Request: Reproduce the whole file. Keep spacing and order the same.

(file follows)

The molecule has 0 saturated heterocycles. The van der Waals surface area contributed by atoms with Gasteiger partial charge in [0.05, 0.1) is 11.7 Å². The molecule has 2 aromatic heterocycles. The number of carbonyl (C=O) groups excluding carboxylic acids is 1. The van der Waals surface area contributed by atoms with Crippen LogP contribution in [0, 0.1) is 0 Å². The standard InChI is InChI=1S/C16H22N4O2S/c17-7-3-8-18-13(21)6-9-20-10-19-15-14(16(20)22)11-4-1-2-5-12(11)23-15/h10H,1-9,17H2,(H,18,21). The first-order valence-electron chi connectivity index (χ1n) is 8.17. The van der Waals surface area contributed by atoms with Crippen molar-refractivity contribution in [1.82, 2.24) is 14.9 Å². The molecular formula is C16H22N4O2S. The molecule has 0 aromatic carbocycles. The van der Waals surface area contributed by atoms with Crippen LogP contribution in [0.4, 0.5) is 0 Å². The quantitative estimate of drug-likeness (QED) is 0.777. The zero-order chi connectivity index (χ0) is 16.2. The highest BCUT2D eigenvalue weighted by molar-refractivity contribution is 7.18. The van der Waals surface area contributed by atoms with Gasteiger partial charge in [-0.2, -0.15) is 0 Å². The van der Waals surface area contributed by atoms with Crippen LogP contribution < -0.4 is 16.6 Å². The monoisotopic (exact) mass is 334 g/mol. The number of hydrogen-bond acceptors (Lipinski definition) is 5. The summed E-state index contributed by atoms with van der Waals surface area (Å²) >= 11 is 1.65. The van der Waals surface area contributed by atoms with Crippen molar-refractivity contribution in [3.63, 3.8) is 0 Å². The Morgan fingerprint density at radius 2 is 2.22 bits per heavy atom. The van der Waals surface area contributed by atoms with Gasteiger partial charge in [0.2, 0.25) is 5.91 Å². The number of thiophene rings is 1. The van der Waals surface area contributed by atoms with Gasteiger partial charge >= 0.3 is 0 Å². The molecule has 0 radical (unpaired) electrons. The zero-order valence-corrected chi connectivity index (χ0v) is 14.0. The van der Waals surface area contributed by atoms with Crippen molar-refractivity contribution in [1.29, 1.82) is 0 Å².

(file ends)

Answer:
The molecule has 0 saturated heterocycles. The van der Waals surface area contributed by atoms with Gasteiger partial charge in [0.05, 0.1) is 11.7 Å². The molecule has 2 aromatic heterocycles. The number of carbonyl (C=O) groups excluding carboxylic acids is 1. The van der Waals surface area contributed by atoms with Crippen LogP contribution in [0, 0.1) is 0 Å². The standard InChI is InChI=1S/C16H22N4O2S/c17-7-3-8-18-13(21)6-9-20-10-19-15-14(16(20)22)11-4-1-2-5-12(11)23-15/h10H,1-9,17H2,(H,18,21). The first-order valence-electron chi connectivity index (χ1n) is 8.17. The van der Waals surface area contributed by atoms with Crippen molar-refractivity contribution in [1.82, 2.24) is 14.9 Å². The molecular formula is C16H22N4O2S. The molecule has 0 aromatic carbocycles. The van der Waals surface area contributed by atoms with Crippen LogP contribution in [0.4, 0.5) is 0 Å². The quantitative estimate of drug-likeness (QED) is 0.777. The zero-order chi connectivity index (χ0) is 16.2. The highest BCUT2D eigenvalue weighted by molar-refractivity contribution is 7.18. The van der Waals surface area contributed by atoms with Gasteiger partial charge in [-0.2, -0.15) is 0 Å². The van der Waals surface area contributed by atoms with Crippen LogP contribution < -0.4 is 16.6 Å². The monoisotopic (exact) mass is 334 g/mol. The number of hydrogen-bond acceptors (Lipinski definition) is 5. The summed E-state index contributed by atoms with van der Waals surface area (Å²) >= 11 is 1.65. The van der Waals surface area contributed by atoms with Crippen molar-refractivity contribution in [3.63, 3.8) is 0 Å². The Morgan fingerprint density at radius 2 is 2.22 bits per heavy atom. The van der Waals surface area contributed by atoms with Gasteiger partial charge in [0.2, 0.25) is 5.91 Å². The number of thiophene rings is 1. The van der Waals surface area contributed by atoms with Gasteiger partial charge >= 0.3 is 0 Å². The molecule has 0 radical (unpaired) electrons. The zero-order valence-corrected chi connectivity index (χ0v) is 14.0. The van der Waals surface area contributed by atoms with Crippen molar-refractivity contribution in [1.29, 1.82) is 0 Å².